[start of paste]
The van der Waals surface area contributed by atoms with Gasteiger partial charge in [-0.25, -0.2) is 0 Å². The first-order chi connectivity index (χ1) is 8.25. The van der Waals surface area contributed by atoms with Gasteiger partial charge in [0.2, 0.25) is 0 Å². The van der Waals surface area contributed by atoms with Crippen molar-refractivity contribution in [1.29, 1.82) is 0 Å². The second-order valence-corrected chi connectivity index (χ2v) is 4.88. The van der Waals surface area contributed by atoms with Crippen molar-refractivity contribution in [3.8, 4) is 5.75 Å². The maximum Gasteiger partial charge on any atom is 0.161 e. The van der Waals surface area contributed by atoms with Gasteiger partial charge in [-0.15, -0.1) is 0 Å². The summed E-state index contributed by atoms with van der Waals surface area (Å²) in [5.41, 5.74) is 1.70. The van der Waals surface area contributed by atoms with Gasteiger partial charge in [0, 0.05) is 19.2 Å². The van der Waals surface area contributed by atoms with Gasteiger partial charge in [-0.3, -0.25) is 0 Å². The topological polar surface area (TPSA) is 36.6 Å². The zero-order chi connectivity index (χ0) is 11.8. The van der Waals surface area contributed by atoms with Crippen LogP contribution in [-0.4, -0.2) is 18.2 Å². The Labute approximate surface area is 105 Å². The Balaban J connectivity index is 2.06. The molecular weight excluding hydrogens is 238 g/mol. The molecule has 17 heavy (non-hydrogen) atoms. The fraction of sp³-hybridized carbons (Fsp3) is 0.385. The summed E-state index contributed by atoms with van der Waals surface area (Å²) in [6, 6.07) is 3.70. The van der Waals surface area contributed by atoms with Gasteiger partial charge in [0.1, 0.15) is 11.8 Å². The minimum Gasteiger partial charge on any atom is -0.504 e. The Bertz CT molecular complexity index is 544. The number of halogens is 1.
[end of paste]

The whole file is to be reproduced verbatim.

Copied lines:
The van der Waals surface area contributed by atoms with Gasteiger partial charge in [-0.25, -0.2) is 0 Å². The first-order chi connectivity index (χ1) is 8.25. The van der Waals surface area contributed by atoms with Gasteiger partial charge in [0.2, 0.25) is 0 Å². The van der Waals surface area contributed by atoms with Crippen molar-refractivity contribution in [1.29, 1.82) is 0 Å². The second-order valence-corrected chi connectivity index (χ2v) is 4.88. The van der Waals surface area contributed by atoms with Crippen molar-refractivity contribution in [3.8, 4) is 5.75 Å². The maximum Gasteiger partial charge on any atom is 0.161 e. The van der Waals surface area contributed by atoms with Gasteiger partial charge in [-0.15, -0.1) is 0 Å². The summed E-state index contributed by atoms with van der Waals surface area (Å²) in [5.41, 5.74) is 1.70. The van der Waals surface area contributed by atoms with Gasteiger partial charge in [0, 0.05) is 19.2 Å². The van der Waals surface area contributed by atoms with Gasteiger partial charge in [-0.3, -0.25) is 0 Å². The topological polar surface area (TPSA) is 36.6 Å². The zero-order chi connectivity index (χ0) is 11.8. The van der Waals surface area contributed by atoms with Crippen LogP contribution in [-0.4, -0.2) is 18.2 Å². The Labute approximate surface area is 105 Å². The Balaban J connectivity index is 2.06. The molecular weight excluding hydrogens is 238 g/mol. The molecule has 17 heavy (non-hydrogen) atoms. The fraction of sp³-hybridized carbons (Fsp3) is 0.385. The summed E-state index contributed by atoms with van der Waals surface area (Å²) in [6, 6.07) is 3.70. The van der Waals surface area contributed by atoms with Gasteiger partial charge in [0.1, 0.15) is 11.8 Å². The minimum Gasteiger partial charge on any atom is -0.504 e. The Bertz CT molecular complexity index is 544. The number of halogens is 1.